In this era of increasingly accurate 3D computer imagery, animators have come up against a problem known as the “uncanny valley” — after a certain point, the closer to accurate 3D imagery is, the creepier it becomes. The reason that it’s a “valley” is that it’s assumed that once we hit on absolute accuracy, it will no longer be creepy. I believe that assumption is unfounded. If we hit absolute accuracy, we would also hit the level of absolute creepiness. Human culture may never recover.
Humanity was in danger of hitting this uncanny point of horror at once before, during the Renaissance. At that time, painters and sculptors strove for the greatest possible accuracy, and the results are often startling, especially in the case of sculpture. Close-ups of familiar pieces like Michelangelo’s David reveal detail that is almost literally unbelievable.
Now for contemporary viewers, it’s the most natural thing in the world that all those sculptures are unpainted. Yet it’s now known that the reason for this is a historical accident. The Greeks and Romans painted their sculptures, but after many centuries, there was no apparent evidence of this fact. The Renaissance sculptors, in their passion to imitate classical models, thus left their sculptures unpainted.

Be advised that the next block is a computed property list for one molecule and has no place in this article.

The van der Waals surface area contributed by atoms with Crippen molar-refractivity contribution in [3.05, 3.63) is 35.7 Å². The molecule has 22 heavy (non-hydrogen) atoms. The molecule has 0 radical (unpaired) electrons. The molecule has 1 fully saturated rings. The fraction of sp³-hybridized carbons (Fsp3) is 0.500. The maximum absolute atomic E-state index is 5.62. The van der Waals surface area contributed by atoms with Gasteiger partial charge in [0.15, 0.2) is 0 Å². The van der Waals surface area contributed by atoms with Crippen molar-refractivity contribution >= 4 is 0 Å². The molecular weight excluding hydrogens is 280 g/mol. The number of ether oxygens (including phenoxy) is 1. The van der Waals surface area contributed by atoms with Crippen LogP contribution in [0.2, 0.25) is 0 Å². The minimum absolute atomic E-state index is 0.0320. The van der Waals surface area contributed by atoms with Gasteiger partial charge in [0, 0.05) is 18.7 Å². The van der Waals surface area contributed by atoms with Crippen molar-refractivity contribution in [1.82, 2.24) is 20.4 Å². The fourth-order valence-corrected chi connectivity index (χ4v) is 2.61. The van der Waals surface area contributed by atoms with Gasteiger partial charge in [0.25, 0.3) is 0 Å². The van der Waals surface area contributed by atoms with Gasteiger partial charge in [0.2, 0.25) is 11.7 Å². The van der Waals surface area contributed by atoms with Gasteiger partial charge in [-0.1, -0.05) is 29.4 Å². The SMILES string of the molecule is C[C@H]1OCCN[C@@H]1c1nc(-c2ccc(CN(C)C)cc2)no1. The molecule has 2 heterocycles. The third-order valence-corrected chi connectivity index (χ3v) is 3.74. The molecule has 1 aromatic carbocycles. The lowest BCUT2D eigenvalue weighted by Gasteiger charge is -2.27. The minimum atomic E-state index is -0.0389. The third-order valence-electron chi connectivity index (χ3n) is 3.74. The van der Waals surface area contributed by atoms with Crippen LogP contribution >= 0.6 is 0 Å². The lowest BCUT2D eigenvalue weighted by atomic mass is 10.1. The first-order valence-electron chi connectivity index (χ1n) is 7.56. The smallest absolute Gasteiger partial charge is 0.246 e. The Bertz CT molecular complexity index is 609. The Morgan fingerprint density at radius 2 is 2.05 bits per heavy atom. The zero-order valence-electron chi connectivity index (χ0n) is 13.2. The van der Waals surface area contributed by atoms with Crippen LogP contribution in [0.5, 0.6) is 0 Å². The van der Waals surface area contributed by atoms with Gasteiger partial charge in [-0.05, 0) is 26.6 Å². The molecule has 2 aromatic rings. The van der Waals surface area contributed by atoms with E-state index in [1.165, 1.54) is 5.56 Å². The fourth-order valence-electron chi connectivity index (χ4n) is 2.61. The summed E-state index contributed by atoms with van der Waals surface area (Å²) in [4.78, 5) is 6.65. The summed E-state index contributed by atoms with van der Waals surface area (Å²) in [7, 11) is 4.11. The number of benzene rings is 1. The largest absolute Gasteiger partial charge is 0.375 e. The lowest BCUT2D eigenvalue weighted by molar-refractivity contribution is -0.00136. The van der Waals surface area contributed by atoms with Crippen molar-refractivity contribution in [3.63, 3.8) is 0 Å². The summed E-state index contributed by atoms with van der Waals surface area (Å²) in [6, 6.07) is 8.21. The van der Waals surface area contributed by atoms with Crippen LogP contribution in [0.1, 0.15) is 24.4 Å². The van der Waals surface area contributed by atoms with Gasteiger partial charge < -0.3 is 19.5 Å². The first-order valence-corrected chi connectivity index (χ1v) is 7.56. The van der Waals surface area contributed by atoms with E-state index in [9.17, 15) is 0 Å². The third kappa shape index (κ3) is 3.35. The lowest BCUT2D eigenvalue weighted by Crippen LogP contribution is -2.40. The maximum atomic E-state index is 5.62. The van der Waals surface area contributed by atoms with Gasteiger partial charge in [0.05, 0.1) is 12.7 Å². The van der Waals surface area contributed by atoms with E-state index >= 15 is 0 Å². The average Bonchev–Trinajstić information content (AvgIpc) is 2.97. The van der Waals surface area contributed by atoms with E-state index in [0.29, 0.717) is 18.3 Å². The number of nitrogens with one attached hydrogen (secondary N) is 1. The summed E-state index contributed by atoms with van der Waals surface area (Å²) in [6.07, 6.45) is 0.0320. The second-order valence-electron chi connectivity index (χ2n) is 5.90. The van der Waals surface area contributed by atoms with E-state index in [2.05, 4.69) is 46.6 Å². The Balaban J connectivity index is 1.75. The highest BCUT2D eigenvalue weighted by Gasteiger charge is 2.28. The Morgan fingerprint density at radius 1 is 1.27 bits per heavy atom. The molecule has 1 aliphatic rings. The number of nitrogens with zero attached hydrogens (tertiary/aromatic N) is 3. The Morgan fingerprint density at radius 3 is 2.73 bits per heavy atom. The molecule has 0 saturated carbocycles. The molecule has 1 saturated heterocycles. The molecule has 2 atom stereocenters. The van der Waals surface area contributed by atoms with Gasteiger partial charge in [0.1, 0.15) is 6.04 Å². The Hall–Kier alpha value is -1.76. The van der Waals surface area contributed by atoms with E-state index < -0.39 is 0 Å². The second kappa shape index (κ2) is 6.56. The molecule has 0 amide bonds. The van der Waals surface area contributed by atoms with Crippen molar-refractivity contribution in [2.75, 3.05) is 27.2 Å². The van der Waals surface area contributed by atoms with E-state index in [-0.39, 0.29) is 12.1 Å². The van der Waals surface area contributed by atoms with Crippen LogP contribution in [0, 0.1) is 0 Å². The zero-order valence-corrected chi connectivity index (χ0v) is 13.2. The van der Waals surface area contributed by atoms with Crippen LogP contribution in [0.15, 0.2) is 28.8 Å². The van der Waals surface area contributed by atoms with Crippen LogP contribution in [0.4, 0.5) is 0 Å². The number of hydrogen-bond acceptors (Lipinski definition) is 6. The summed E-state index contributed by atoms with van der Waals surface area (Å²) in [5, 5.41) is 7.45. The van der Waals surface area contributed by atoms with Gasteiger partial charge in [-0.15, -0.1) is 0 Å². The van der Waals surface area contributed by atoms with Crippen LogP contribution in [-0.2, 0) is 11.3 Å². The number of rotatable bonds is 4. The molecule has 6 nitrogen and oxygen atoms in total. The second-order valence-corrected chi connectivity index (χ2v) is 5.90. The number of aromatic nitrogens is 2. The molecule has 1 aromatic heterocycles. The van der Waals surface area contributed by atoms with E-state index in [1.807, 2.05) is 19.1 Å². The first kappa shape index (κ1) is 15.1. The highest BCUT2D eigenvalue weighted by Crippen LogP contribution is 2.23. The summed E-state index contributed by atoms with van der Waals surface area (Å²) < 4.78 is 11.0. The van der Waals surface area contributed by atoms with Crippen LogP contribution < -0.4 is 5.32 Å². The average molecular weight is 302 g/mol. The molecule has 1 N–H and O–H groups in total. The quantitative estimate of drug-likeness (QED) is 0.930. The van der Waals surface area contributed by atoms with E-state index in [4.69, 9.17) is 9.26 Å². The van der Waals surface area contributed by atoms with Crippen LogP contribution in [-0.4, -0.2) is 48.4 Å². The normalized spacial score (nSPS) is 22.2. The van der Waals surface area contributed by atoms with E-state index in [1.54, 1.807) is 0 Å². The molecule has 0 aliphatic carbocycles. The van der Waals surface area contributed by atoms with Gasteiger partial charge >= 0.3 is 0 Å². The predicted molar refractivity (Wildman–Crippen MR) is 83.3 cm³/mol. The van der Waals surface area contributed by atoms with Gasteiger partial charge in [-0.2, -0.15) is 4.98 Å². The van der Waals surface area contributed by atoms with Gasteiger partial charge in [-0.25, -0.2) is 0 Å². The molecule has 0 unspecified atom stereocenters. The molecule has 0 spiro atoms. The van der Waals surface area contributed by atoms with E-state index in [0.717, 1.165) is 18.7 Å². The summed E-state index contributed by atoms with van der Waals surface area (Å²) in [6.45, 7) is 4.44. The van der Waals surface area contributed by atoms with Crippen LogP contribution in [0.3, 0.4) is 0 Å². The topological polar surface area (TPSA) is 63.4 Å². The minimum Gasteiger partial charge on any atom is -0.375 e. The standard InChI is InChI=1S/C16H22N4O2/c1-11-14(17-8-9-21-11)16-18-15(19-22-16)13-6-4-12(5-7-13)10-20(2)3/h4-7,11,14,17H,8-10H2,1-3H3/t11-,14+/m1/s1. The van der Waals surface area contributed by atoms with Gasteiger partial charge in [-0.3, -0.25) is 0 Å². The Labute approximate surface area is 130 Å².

There’s a certain irony in this fact, but there is also a saving grace — for imagine what would have happened if the Renaissance artists, with their passion for absolute imitation of nature, had actually combined sculpture and painting. A version of Michelangelo’s David that was painted as accurately as it is sculpted would, I submit, be utterly unbearable to look at. It would be too real. Only the abstraction of color allows the accuracy of the sculpture to provoke wonder rather than horror.
My proof for this is Bernini’s Rape of Proserpina, where the absolute accuracy of the form is so extreme that it can, at least for some viewers, overwhelm the abstraction from color and cross deeply into the uncanny valley. Where Pluto’s fingers touch her thigh, we believe we see real flesh, and the effect can either be appreciative disbelief — or revulsion.